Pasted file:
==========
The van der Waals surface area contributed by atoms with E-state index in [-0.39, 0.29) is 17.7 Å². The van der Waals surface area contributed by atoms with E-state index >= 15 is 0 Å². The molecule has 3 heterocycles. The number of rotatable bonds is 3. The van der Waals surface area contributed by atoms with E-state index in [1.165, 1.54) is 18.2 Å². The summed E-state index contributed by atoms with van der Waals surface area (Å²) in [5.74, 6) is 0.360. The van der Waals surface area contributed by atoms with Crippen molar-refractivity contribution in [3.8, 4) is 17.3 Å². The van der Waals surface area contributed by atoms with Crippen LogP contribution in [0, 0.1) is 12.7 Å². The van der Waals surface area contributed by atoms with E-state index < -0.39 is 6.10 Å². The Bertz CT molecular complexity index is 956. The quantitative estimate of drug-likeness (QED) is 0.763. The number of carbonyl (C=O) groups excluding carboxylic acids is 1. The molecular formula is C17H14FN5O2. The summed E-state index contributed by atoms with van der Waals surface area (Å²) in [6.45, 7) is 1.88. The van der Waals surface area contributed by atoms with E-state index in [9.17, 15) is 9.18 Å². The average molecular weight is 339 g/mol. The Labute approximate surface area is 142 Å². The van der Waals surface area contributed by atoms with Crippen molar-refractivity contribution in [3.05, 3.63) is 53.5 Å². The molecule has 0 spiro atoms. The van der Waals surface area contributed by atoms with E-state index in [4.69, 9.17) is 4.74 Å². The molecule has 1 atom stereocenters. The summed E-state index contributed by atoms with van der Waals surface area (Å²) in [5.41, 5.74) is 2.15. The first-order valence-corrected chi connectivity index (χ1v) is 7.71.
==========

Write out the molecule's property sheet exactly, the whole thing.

The van der Waals surface area contributed by atoms with E-state index in [-0.39, 0.29) is 17.7 Å². The van der Waals surface area contributed by atoms with E-state index >= 15 is 0 Å². The molecule has 3 heterocycles. The number of rotatable bonds is 3. The van der Waals surface area contributed by atoms with E-state index in [1.165, 1.54) is 18.2 Å². The summed E-state index contributed by atoms with van der Waals surface area (Å²) in [5.74, 6) is 0.360. The van der Waals surface area contributed by atoms with Crippen molar-refractivity contribution in [3.8, 4) is 17.3 Å². The van der Waals surface area contributed by atoms with Crippen LogP contribution in [0, 0.1) is 12.7 Å². The van der Waals surface area contributed by atoms with E-state index < -0.39 is 6.10 Å². The Bertz CT molecular complexity index is 956. The quantitative estimate of drug-likeness (QED) is 0.763. The number of carbonyl (C=O) groups excluding carboxylic acids is 1. The molecular formula is C17H14FN5O2. The summed E-state index contributed by atoms with van der Waals surface area (Å²) in [6.45, 7) is 1.88. The van der Waals surface area contributed by atoms with E-state index in [9.17, 15) is 9.18 Å². The average molecular weight is 339 g/mol. The Labute approximate surface area is 142 Å². The van der Waals surface area contributed by atoms with Crippen molar-refractivity contribution in [3.05, 3.63) is 53.5 Å². The molecule has 0 spiro atoms. The van der Waals surface area contributed by atoms with E-state index in [4.69, 9.17) is 4.74 Å². The molecule has 1 atom stereocenters. The summed E-state index contributed by atoms with van der Waals surface area (Å²) in [5.41, 5.74) is 2.15. The first-order valence-corrected chi connectivity index (χ1v) is 7.71.